On Saturday we managed to get up and out in time to go to town and see the mushers start. Let me tell you, those dogs LOVE to run! They were jumping and barking and pulling every other excited-doggie antic they could pull off. And apparently they were even more excited the day before! (The races are divided into two different days--so the 100 mile race is two days, fifty miles each day)
It was cold, a little overcast, but actually perfect for a race. And since it's obviously winter here, that's the kind of weather we expected. So, I wore my Amauti. Violet was in and out, so Calla took a couple turns.
Turns out Calla was fighting a virus that turned into a fever yesterday, so she especially loved being in there! I love that she loves it so much and I love that I can carry her in it.
The variety of racers was pretty interesting. There were quite a few from the over fifty and into the sixty crowd, a good number in their 30s and 40s. And a handful of 20-somethings. One girl I was intrigued by was seventeen, had eight dogs and had been mushing for nine years! By my math, she started when she was eight! What a great activity for a teenager. Made me wonder if she was home schooled.
The teams started two minutes apart. The longest races (100 miler) started first. These racers had up to twelve dogs.
That's a lot of dogs!
And they worked down to the juniors who raced 8 miles over two days. Juniors had up to three dogs.
To me, that's still a lot of dogs. But probably mostly because I'm thinking of how much work three dogs would be all year long. I can't even get our fuzz ball in for a proper hair cut. But I digress.
Each musher needed help at the starting line so the dogs just didn't take off before they were supposed to. And let me tell you, those dogs are EXCITED to get out there and run. And they are STRONG. You might not know that by looking at them. I was surprised at how skinny they were.
But then I realized they are endurance athletes and there is really no room for extra pounds.
I had to giggle because as one lady took off, one of the "stagers" as they are called, slapped her on the behind and hollered, "LOVE YOU!" Didn't take much to figure out that was his wife. Their son also was in the junior race. Seems that it runs in the family (no pun intended). They also had a kid in the mutt races (just hang on and I'll get to it).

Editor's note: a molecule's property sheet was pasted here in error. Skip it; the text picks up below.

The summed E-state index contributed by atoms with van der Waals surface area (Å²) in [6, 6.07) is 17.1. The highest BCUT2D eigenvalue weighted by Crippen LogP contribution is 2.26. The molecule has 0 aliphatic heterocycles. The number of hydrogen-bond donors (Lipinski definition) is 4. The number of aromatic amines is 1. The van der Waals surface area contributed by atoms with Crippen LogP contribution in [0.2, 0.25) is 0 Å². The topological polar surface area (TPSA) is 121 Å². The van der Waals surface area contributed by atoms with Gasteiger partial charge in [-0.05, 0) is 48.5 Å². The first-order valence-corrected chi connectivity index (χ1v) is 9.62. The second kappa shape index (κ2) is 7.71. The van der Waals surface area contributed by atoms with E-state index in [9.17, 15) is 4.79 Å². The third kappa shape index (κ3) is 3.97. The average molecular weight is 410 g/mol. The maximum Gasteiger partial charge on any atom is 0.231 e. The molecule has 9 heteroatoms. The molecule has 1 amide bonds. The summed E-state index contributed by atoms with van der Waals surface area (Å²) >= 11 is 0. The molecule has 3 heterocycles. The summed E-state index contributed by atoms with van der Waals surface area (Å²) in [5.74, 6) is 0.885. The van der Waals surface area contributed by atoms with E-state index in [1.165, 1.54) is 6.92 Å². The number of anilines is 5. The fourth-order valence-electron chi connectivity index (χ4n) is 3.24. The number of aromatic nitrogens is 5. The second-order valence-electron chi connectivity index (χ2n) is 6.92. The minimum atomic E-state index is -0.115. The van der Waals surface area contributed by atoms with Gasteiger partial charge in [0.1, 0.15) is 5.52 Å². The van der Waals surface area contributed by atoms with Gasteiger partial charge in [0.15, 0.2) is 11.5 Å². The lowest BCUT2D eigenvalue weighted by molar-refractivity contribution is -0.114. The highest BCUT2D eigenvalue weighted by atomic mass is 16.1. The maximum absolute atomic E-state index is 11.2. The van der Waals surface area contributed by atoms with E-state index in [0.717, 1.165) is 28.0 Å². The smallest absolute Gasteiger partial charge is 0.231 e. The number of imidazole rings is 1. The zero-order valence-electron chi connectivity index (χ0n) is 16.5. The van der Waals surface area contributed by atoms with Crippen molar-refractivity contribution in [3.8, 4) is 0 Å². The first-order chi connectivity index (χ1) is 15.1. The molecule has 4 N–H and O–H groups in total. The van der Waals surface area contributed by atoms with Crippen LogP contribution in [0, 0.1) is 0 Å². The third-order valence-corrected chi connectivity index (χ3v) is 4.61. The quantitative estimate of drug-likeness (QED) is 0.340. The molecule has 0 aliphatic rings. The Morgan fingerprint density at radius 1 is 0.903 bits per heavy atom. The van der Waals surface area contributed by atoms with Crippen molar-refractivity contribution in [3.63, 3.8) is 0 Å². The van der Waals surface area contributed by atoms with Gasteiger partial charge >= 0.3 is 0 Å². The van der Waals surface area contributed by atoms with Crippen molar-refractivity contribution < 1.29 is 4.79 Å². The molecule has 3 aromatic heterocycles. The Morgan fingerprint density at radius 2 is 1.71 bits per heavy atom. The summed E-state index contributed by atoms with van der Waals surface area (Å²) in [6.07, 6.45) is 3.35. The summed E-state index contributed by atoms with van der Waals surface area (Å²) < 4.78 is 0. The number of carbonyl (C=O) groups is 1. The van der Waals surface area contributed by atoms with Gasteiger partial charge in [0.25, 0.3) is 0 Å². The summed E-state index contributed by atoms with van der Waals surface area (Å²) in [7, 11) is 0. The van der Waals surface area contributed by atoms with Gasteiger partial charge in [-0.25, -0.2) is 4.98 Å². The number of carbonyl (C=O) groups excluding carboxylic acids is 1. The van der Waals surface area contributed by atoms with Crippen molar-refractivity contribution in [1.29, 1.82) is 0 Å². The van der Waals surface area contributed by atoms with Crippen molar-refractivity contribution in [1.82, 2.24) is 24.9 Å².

I also had to giggle because there was so much to see and learn, but the kids' favorite thing? A giant pile of snow. I think every kid gravitated towards the giant pile of snow.
That is until their fingers got cold and we had to go get some hot chocolate. But they weren't complaining after the promise of hot chocolate.
By the time we got back from our warm up, along with a little sugar-up that seemed to help quite a bit, some of the racers were coming back in. Grace totally got into it.
Now for the mutt races, they hook one dog up to a sled, whether it's a "volunteer" dog and sled or your own, and kids get to run a course that's about 20 yards. It's free and fun for the kids. But this year we just watched. Dogs and kids are so great.
It's called a mutt race for a reason I guess. This is certainly not a husky, but it was the fastest and most excited dog of the bunch.
It also ran straight, which turns out to be important when pulling a sled full of kids, as we would find out.
These are Grace and Calla's little friends, also sisters, and that dog was about my speed. Needed a little help getting started, but it did fine and went the right direction.
These are also a couple friends of ours, and this picture was snapped seconds before the dog bolted into the crowd.
The good news is, it only happened once. The other good news is, nobody was hurt. They were all smiles soon enough and happy that everyone got a prize. And it underscored the importance of going straight.
I decided this sport is a lot of work. Taking good care of dogs is a lot of work. Training and conditioning that many dogs is a lot of work. Transporting that many dogs and all the gear is a lot of work. Going out in the cold for hours on end headed for some point in the great beyond and then turning around to go back is a lot of work. It's physically demanding and even on the dangerous side I'm sure. But then again, any sport that one takes seriously and works to master, even if it's just for fun, is a lot of work and dedication and is physically demanding.
On another note, I was talking with one of the musher's helpers and asked where she got her dogs. She said that several of them she got from Alaska and several of them were rescue dogs. I started to wonder if rescue organizations weren't some sort of gold mine for mushers. These racing dogs are high energy and programmed for running. It's a wonder many of them that start out in urban homes don't end up looking for new homes withing the first few years. Seems like a good bet to me. But I also noticed that not all the dogs looked like they were the typical sled dogs. Some of them looked more like mutts picked up from somewhere and trained to pull a sled. That's pretty cool, too.
It's a beautiful sport. Next year at the local derby I'd like to catch the afternoon events. I heard the weight pull is a pretty fun one to watch. And we missed the Skijoring, a dog or two "assisting" a cross-country skier--because we had cold, tired, hungery kids. But it was a good day full of new experiences!
After four kids, ten moves and nearly two decades, we are still blissfully in love (most of the time) and I found myself back in the state I was born and raised in. It has definitely been a journey. In fact, on our 18th anniversary we pulled the last of our stuff up over the pass and into Montana, leaving our surprise love, Idaho, behind. But Montana is a great place. The last best place according to some. And we fully intend to explore as much of it as we can! Join us on our continued adventure through life, love and other stuff that comes with it.